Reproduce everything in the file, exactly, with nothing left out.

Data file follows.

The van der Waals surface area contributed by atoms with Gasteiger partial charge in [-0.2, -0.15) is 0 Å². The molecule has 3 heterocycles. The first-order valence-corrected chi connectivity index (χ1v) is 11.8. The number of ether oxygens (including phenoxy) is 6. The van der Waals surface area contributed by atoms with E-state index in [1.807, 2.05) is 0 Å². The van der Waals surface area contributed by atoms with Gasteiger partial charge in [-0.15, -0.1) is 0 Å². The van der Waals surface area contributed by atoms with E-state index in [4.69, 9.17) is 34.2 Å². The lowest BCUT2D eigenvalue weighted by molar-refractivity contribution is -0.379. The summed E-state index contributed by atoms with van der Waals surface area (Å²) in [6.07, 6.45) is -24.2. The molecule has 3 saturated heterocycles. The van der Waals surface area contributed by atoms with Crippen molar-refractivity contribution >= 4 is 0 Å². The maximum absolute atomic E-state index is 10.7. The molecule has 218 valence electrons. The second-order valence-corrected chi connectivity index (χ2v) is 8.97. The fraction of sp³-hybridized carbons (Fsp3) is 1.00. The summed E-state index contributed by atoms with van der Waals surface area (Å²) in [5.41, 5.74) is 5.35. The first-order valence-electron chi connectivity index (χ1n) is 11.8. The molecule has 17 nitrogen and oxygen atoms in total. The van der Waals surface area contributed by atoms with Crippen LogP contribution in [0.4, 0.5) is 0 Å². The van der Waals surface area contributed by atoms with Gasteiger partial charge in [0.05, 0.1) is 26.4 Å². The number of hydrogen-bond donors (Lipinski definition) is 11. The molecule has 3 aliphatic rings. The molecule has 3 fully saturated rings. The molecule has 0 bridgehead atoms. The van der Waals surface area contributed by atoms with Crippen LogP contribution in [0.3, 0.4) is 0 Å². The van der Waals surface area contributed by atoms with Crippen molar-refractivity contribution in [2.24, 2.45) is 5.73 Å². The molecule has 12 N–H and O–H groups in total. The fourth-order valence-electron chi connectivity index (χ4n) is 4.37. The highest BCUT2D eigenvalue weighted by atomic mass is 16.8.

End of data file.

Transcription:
The van der Waals surface area contributed by atoms with Gasteiger partial charge in [-0.2, -0.15) is 0 Å². The molecule has 3 heterocycles. The first-order valence-corrected chi connectivity index (χ1v) is 11.8. The number of ether oxygens (including phenoxy) is 6. The van der Waals surface area contributed by atoms with E-state index in [1.807, 2.05) is 0 Å². The van der Waals surface area contributed by atoms with Gasteiger partial charge in [-0.15, -0.1) is 0 Å². The van der Waals surface area contributed by atoms with E-state index in [4.69, 9.17) is 34.2 Å². The lowest BCUT2D eigenvalue weighted by molar-refractivity contribution is -0.379. The summed E-state index contributed by atoms with van der Waals surface area (Å²) in [6.07, 6.45) is -24.2. The molecule has 3 saturated heterocycles. The van der Waals surface area contributed by atoms with Crippen molar-refractivity contribution >= 4 is 0 Å². The maximum absolute atomic E-state index is 10.7. The molecule has 218 valence electrons. The second-order valence-corrected chi connectivity index (χ2v) is 8.97. The fraction of sp³-hybridized carbons (Fsp3) is 1.00. The summed E-state index contributed by atoms with van der Waals surface area (Å²) in [5.41, 5.74) is 5.35. The first-order valence-electron chi connectivity index (χ1n) is 11.8. The molecule has 17 nitrogen and oxygen atoms in total. The van der Waals surface area contributed by atoms with Crippen LogP contribution in [0.4, 0.5) is 0 Å². The van der Waals surface area contributed by atoms with Gasteiger partial charge in [0.05, 0.1) is 26.4 Å². The number of hydrogen-bond donors (Lipinski definition) is 11. The molecule has 3 aliphatic rings. The molecule has 3 fully saturated rings. The molecule has 0 bridgehead atoms. The van der Waals surface area contributed by atoms with Crippen LogP contribution in [0.3, 0.4) is 0 Å². The van der Waals surface area contributed by atoms with Crippen molar-refractivity contribution in [2.24, 2.45) is 5.73 Å². The molecule has 12 N–H and O–H groups in total. The fourth-order valence-electron chi connectivity index (χ4n) is 4.37. The highest BCUT2D eigenvalue weighted by atomic mass is 16.8.